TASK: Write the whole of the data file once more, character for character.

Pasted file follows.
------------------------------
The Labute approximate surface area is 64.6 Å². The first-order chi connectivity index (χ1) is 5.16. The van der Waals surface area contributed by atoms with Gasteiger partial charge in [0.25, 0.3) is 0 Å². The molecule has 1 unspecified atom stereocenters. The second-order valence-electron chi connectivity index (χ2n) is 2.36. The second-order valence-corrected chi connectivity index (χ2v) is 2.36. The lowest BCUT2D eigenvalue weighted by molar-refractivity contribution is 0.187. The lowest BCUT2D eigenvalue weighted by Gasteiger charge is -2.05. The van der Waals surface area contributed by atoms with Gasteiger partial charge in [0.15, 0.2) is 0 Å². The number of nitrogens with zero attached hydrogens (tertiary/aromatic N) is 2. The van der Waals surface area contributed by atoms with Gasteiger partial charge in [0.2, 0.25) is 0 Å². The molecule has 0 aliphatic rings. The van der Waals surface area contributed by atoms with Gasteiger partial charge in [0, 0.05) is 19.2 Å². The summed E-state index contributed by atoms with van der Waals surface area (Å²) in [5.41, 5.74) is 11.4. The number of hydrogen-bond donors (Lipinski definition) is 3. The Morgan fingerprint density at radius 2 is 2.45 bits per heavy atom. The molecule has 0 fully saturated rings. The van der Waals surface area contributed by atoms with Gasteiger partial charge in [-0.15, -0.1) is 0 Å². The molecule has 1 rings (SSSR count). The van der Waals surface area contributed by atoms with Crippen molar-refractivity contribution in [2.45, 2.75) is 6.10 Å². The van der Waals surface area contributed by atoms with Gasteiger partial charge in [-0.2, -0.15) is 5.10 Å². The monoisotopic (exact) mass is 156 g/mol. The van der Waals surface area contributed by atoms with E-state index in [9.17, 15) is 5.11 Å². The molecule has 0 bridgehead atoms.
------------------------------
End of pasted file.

The Labute approximate surface area is 64.6 Å². The first-order chi connectivity index (χ1) is 5.16. The van der Waals surface area contributed by atoms with Gasteiger partial charge in [0.25, 0.3) is 0 Å². The molecule has 1 unspecified atom stereocenters. The second-order valence-electron chi connectivity index (χ2n) is 2.36. The second-order valence-corrected chi connectivity index (χ2v) is 2.36. The lowest BCUT2D eigenvalue weighted by molar-refractivity contribution is 0.187. The lowest BCUT2D eigenvalue weighted by Gasteiger charge is -2.05. The van der Waals surface area contributed by atoms with Gasteiger partial charge in [0.15, 0.2) is 0 Å². The number of nitrogens with zero attached hydrogens (tertiary/aromatic N) is 2. The van der Waals surface area contributed by atoms with Gasteiger partial charge in [0.2, 0.25) is 0 Å². The molecule has 0 aliphatic rings. The van der Waals surface area contributed by atoms with Gasteiger partial charge in [0, 0.05) is 19.2 Å². The summed E-state index contributed by atoms with van der Waals surface area (Å²) in [5.41, 5.74) is 11.4. The number of hydrogen-bond donors (Lipinski definition) is 3. The Morgan fingerprint density at radius 2 is 2.45 bits per heavy atom. The molecule has 0 fully saturated rings. The van der Waals surface area contributed by atoms with Gasteiger partial charge in [-0.15, -0.1) is 0 Å². The molecule has 1 rings (SSSR count). The van der Waals surface area contributed by atoms with Crippen molar-refractivity contribution in [2.45, 2.75) is 6.10 Å². The van der Waals surface area contributed by atoms with Gasteiger partial charge in [-0.2, -0.15) is 5.10 Å². The monoisotopic (exact) mass is 156 g/mol. The van der Waals surface area contributed by atoms with E-state index in [9.17, 15) is 5.11 Å². The molecule has 0 bridgehead atoms.